Homily for the Solemnity of the Lord’s Ascension

This is a beautiful feast, a mysteriously joyful one, a feast to die on (St Bede died on its eve) and a feast to live from. In an old reckoning, tt is, with Christmas and Epiphany and Easter one of the four “cardinal” feasts of the Church’s year.

The Lord speaks his last words to the disciples, takes them up the hill of Bethany, withdraws from them, is taken up into the air and hidden by a cloud. And he has gone. This is St Luke’s account, and it’s to be read as the .“outward sign perceptible to the senses”, a “sacrament” of something momentous. This not Voyager 1 or Christ the pioneer of interstellar travel. It is the Lord going to his Father’s house to prepare us a place. It’s “the irreversible entry of his humanity into divine glory”, “into God’s heavenly domain” (CCC 659,665). It’s the completion of the mission that began when “he came down from heaven” at his Incarnation. He has reversed the closing of paradise after sin and opened heaven to us. He ascends to his Father and our Father, to his God and our God (cf. Jn 20:17). The angels acclaim him as he mounts to his heavenly throne at the right hand of the Father. He is “given as head over all things to the church, which is his body, the fullness of him who fills all in all” (Eph 1:22-23).

To us he remains unseen, or better visible only to the eyes of faith, and human beings are still free to block him. But let’s consider Jesus in himself? Now he is fully everything he already was. He is now “constituted Son of God in power” (Rom 1:4). His humanity has become wholly transparent to his divinity; the communion of his two natures is complete. What happened briefly at his Transfiguration is now his eternal condition. Henceforth, he is the Messiah without any qualification. Everything he was in embryo in his mother’s womb, everything he was in weakness on the Cross, he is now in an unrestricted, maximised, glorified way. He is fully free. The gift of himself he made on the Cross and that was recognised by the Father in his resurrection, is now, so to speak, “on public release” and is lavished everywhere. Think of the freedom and power and divine ingenuity that make the Eucharist possible! He is like the Lover in the Song of Songs: “Behold he comes, leaping over the mountains, bounding over the hills. My beloved is like a gazelle or a young stag” (Sg 2:8-9). Or again, he is capable of stealing up on us, working on us imperceptibly, slipping through crevices, outwitting our resistances – it is St Edith Stein who says all this. A man on his deathbed unexpectedly asked for baptism. When his astonished (and delighted) daughter asked him why, he replied in the words of Paul Macartney’s song: “Ah, ‘she came in through the bathroom window’”. She the Holy Spirit; she the ascended Christ…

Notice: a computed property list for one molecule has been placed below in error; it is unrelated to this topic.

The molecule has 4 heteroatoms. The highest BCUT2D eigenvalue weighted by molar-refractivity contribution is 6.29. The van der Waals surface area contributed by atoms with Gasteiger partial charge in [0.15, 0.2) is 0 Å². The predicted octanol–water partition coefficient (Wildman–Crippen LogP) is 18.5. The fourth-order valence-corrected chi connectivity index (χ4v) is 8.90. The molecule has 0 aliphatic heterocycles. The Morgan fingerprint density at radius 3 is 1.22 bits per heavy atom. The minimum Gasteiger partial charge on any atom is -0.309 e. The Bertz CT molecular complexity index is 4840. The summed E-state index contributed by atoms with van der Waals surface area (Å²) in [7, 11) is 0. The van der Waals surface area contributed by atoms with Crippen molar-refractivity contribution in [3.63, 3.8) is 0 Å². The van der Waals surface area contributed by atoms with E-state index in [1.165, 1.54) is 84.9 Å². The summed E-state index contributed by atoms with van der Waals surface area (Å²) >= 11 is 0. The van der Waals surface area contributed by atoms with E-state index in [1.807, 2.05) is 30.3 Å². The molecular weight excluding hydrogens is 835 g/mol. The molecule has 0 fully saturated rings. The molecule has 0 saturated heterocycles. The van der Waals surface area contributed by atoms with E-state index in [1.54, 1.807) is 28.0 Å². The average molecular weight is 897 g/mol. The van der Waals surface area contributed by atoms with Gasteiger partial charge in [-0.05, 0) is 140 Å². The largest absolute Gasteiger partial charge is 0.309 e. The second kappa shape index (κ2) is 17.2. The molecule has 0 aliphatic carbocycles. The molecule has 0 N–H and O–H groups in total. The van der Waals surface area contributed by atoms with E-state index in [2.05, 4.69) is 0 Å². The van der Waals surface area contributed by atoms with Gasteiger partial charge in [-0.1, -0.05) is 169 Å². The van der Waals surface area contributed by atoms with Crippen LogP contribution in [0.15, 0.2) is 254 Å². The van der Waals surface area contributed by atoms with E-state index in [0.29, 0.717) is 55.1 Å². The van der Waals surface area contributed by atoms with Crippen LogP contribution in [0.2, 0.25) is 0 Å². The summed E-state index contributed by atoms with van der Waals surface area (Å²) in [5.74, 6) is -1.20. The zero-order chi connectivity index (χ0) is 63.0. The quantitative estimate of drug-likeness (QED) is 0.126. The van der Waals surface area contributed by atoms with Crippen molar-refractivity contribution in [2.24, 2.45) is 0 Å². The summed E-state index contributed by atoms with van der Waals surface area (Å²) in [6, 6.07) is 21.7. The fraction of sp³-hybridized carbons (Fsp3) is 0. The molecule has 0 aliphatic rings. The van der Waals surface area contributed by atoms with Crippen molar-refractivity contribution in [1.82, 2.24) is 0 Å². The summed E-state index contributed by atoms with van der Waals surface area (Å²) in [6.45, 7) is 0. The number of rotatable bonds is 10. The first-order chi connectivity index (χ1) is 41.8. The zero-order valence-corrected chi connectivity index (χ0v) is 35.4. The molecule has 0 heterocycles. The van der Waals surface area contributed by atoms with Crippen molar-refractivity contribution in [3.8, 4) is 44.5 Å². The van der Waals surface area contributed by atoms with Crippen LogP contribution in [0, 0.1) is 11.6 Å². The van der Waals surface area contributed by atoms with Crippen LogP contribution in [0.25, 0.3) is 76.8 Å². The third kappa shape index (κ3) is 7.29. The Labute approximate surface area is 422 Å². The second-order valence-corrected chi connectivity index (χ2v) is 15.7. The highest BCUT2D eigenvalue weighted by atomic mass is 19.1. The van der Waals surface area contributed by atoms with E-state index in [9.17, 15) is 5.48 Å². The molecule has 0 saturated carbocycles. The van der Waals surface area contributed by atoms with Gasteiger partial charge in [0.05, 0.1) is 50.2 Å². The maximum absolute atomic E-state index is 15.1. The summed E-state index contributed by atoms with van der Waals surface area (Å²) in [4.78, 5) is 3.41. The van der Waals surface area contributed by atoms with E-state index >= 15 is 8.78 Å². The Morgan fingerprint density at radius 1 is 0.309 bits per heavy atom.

And because he is so free, we can be free too. His freedom, like everything else he has, is for us. He is no longer limited by time and space, not limited to thirty-three years in time or to Galilee and Judea, not restricted to the people or things around him. And therefore he is able to reach every time and every place, every person, every thing.

St Paul, in the second reading, plucks a phrase from Ps 67, to try and sum this up. “When he ascended on high, he took captivity captive; he gave gifts to men.” He “has taken captivity captive”. He has made us free. And “he gives gifts”, that is, he loves so we can love.

St Paul wrote this from prison, by the way. His connection to Christ took his own captivity captive; he knew that, however imprisoned, he was a free man. We need no reminding, especially as we age, how limited we are, by time and space, by our bodies and minds, by our social circumstances, by the world and all the rest. And we know how these things can become prisons: a medical condition, a mental illness, growing old, obligations to or oppression by others. We remember the camps and the gulags, and the forms of modern slavery. We can feel trapped. But the Lord’s Ascension has the power to take these captivities captive, Christ can enter them and we transcend them. We are more than what confines us. The confines do not define us, cannot claim to be all we are, should not usurp the narrative we have. Finite and confined we may be, but our souls are capable of heaven. Christ has opened us up.

For this, with the angels, we praise and thank and worship him. Amen.

St Mary’s Cathedral, Aberdeen, 9 May 2024


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